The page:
• 12.
    Nilsson, Hans
    et al.
    Luleå University of Technology, Department of Computer Science, Electrical and Space Engineering, Space Technology. Swedish Institute of Space Physics, Kiruna, Sweden.
    Behar, Etienne
    Luleå University of Technology, Department of Computer Science, Electrical and Space Engineering, Space Technology. Swedish Institute of Space Physics, Kiruna, Sweden.
    Burch, James L.
    Southwest Research Institute, San Antonio, TX, USA.
    Carr, Christopher M.
    Department of Physics, Imperial College London, London, UK.
    Eriksson, Anders I.
    Swedish Institute of Space Physics, Ångström Laboratory, Uppsala, Sweden.
    Glassmeier, Karl‐Heinz
    Institut für Geophysik und extraterrestrische Physik, Technische Universität Braunschweig, Braunschweig, Germany.
    Henri, Pierre
    Laboratoire de Physique et Chimie de l'Environnement et de l'Espace, UMR 7328 CNRS – Université d'Orléans, Orléans, France.
    Galand, Marina
    Department of Physics, Imperial College London, London, UK.
    Goetz, Charlotte
    Institut für Geophysik und extraterrestrische Physik, Technische Universität Braunschweig, Braunschweig, Germany.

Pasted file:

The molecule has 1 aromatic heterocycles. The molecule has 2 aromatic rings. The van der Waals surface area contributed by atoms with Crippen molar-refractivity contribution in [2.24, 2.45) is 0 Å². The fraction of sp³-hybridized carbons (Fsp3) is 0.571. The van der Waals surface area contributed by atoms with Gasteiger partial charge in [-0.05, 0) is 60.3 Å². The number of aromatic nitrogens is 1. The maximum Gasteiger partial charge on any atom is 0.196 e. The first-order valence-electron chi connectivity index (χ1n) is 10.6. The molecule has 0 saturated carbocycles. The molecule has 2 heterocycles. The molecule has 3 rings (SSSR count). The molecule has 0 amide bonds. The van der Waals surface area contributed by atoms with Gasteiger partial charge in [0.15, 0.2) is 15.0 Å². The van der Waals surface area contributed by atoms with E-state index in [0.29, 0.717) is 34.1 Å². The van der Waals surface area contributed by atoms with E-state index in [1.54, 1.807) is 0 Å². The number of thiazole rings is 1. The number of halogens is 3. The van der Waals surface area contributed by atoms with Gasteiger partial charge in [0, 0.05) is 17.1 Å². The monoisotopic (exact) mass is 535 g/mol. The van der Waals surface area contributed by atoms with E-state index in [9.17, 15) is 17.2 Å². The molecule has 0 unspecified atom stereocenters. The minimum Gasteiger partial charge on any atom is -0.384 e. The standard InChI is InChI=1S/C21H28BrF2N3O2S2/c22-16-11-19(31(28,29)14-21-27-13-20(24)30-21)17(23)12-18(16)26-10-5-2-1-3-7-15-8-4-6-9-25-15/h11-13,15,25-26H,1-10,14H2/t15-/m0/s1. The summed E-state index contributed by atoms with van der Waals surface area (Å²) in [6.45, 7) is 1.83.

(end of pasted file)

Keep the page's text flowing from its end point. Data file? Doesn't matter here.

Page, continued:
Gunell, Herbert
    Royal Belgian Institute for Space Aeronomy, Brussels, Belgium; Department of Physics, Umeå University, Umeå, Sweden.
    Karlsson, Tomas
    Department of Space and Plasma Physics, School of Electrical Engineering and Computer Science, KTH Royal Institute of Technology, Stockholm, Sweden.
    Birth of a Magnetosphere2021In: Magnetospheres in the Solar System / [ed] Romain Maggiolo; Nicolas André; Hiroshi Hasegawa; Daniel T. Welling, John Wiley & Sons, 2021, p. 427-440Chapter in book (Refereed)
    Abstract [en]

    A magnetosphere may form around an object in a stellar wind either due to the intrinsic magnetic field of the object or stellar wind interaction with the ionosphere of the object. Comets represent the most variable magnetospheres in our solar system, and through the Rosetta mission we have had the chance to study the birth and evolution of a comet magnetosphere as the comet nucleus approached the Sun. We review the birth of the comet magnetosphere as observed at comet 67P Churyumov–Gerasimenko, the formation of plasma boundaries and how the solar wind–atmosphere interaction changes character as the cometary gas cloud and magnetosphere grow in size. Mass loading of the solar wind leads to an asymmetric deflection of the solar wind for low outgassing rates. With increasing activity a solar wind ion cavity forms. Intermittent shock‐like features were also observed. For intermediate outgassing rate a diamagnetic cavity is formed inside the solar wind ion cavity, thus well separated from the solar wind. The cometary plasma was typically very structured and variable. The region of the coma dense enough to have significant collisions forms a special region with different ion chemistry and plasma dynamics as compared to the outer collision‐free region.